But the meat of the punishment was the cancellation of the two seasons following the NCAA’s ruling. As mandated by the NCAA, the entire 1987 season was wiped out, with only conditioning drills permitted during the calendar year. With no football to be played, every player on the roster was immediately granted a full release and freedom to transfer without losing eligibility, causing coaches from around the nation to descend upon SMU’s campus and participate in a recruiting sweepstakes.
Then, upon having its home games canceled for 1988, SMU declined to participate in its seven road games, citing an inability to field a viable team. Football would return to SMU in 1989, but the program that emerged was vastly different from the one that existed prior to the NCAA’s unprecedented actions.
The Effects: Nothing short of catastrophic. SMU was the recipient of the most brutal punishment in the history of college athletics, and it could have been worse.
Nonetheless, the Mustangs still haven’t fully recovered, and the severity of their crime has left an indelible impact on the game's geographic footprint, as well as the manner in which the NCAA handles such cases.
SMU was once a proud program. The Mustangs won the national title in 1935. Running back Doak Walker claimed the Heisman in 1949. And All-Americans weren’t uncommon for a program that boasted 10 conference championships and 11 postseason berths prior to the scandal. And after a lull that ran from the 1950s through the ‘60s, the Mustangs once again thrived, despite repeatedly coming under scrutiny for the program’s disregard for the rules.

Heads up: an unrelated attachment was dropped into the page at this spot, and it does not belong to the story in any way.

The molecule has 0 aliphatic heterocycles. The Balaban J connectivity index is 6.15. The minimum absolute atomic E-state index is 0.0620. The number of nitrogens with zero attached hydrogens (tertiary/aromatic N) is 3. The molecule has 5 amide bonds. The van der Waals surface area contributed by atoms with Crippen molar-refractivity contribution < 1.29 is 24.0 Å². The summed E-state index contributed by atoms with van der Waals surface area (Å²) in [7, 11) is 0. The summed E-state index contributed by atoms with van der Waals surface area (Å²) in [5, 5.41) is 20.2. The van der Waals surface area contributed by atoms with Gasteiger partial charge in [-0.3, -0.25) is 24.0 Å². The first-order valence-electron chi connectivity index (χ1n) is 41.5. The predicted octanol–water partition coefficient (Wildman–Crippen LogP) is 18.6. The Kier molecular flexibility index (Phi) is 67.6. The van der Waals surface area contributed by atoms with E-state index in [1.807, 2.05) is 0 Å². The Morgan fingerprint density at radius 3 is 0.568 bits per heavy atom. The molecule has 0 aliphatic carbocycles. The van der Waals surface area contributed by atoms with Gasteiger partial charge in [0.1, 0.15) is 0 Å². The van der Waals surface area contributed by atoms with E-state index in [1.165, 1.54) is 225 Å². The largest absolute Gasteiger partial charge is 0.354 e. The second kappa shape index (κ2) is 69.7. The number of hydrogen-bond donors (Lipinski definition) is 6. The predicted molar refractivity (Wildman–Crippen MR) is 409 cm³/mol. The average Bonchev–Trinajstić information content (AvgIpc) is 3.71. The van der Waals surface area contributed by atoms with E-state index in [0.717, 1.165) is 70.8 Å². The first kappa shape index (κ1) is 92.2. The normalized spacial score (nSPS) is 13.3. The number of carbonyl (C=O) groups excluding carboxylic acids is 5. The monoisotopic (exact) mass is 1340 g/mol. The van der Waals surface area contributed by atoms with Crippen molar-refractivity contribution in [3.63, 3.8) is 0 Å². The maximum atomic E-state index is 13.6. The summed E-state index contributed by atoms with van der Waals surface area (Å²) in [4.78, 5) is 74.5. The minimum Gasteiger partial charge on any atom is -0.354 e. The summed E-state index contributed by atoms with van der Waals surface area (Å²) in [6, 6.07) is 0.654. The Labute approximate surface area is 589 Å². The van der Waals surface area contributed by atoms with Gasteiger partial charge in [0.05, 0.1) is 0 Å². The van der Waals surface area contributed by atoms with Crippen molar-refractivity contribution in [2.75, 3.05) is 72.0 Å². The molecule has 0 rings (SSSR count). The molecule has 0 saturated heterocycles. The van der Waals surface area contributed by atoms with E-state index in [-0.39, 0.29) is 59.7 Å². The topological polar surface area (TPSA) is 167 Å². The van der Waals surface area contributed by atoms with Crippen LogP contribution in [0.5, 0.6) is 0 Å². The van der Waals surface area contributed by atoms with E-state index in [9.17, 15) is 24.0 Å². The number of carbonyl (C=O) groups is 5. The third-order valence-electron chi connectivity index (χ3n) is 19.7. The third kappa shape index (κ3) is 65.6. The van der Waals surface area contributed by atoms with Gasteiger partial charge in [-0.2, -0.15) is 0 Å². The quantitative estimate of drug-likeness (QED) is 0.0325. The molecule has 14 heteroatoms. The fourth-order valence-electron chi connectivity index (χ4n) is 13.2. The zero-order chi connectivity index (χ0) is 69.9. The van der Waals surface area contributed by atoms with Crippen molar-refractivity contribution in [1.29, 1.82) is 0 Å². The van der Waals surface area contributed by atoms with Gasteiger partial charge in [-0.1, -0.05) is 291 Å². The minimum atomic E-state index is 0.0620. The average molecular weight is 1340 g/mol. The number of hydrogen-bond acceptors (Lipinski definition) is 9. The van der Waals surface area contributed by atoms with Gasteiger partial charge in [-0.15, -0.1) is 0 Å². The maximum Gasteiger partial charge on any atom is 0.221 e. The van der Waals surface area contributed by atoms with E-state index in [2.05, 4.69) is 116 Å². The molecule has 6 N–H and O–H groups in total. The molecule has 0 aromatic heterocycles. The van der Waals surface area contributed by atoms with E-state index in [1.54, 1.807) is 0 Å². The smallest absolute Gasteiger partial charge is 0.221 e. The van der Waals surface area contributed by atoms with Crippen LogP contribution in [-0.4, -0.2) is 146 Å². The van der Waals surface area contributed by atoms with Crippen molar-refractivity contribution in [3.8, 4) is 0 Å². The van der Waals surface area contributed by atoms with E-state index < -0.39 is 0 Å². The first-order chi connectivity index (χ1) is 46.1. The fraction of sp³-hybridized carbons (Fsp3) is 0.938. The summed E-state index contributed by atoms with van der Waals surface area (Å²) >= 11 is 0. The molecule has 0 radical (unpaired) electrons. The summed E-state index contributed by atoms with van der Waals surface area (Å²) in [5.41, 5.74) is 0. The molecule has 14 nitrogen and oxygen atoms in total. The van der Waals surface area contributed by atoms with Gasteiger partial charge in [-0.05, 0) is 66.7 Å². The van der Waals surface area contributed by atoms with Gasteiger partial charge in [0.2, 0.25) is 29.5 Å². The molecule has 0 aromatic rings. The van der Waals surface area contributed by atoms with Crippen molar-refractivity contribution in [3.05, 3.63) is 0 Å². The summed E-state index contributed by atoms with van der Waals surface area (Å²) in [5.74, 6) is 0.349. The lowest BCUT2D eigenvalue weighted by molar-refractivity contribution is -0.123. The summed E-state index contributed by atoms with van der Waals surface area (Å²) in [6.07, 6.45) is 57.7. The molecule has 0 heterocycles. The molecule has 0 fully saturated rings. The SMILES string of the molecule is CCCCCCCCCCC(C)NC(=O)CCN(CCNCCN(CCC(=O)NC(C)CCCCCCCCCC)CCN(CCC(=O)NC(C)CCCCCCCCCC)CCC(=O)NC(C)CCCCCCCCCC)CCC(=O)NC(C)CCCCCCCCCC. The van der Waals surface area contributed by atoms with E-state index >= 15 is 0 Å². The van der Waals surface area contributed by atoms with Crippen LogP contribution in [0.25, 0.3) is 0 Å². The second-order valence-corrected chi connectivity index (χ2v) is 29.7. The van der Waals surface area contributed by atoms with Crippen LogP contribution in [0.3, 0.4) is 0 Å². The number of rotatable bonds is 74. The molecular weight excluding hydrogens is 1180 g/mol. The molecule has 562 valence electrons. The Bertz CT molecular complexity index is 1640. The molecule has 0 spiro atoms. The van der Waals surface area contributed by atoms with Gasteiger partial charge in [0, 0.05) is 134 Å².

Over the course of seven seasons during the 1980s, the Mustangs posted a 52-19-1 mark. Propelled by the Pony Express backfield of greats Eric Dickerson and Craig James, SMU went undefeated in 1982 but was denied a shot at a second national championship because of a tie with Arkansas to end the regular season.
Four seasons later, SMU’s dirty laundry was being aired, signaling the beginning of a dark age for Mustang football and the dawn of a seismic shift in the landscape of college football—one that has given the game the conference alignment it has today.
In the 20 seasons since the NCAA handed down its “death penalty,” SMU has won 66 of its 238 games, earned a bowl berth only once (2009), and fielded a winning team only twice (1997 and 2009). Only now, under head coach June Jones, does it seem the Mustangs are finally beginning to shed the crippling stigma of the scandal.
Speaking of crippling stigmas, that’s exactly what hovered over the old Southwest Conference in the wake of SMU’s missteps, which, incidentally, led to much of the conference realignment that dominated the mid-1990s.
Already one of the more crooked conferences in college football, the SWC didn’t completely disband until 1996, but its dissolution began when then-Arkansas athletics director Franks Broyles, disgusted by what was going on at SMU, moved the Razorbacks to the SEC within two years of the NCAA’s ruling.
Before long, SMU had joined Rice and TCU in the WAC, and fellow SWC castoffs Texas, Texas A&M, Texas Tech, and Baylor had found far greener pastures in the Big 12. The shuffling ended when SMU, along with Rice, moved to Conference USA in 2005, where it joined old SWC rival Houston.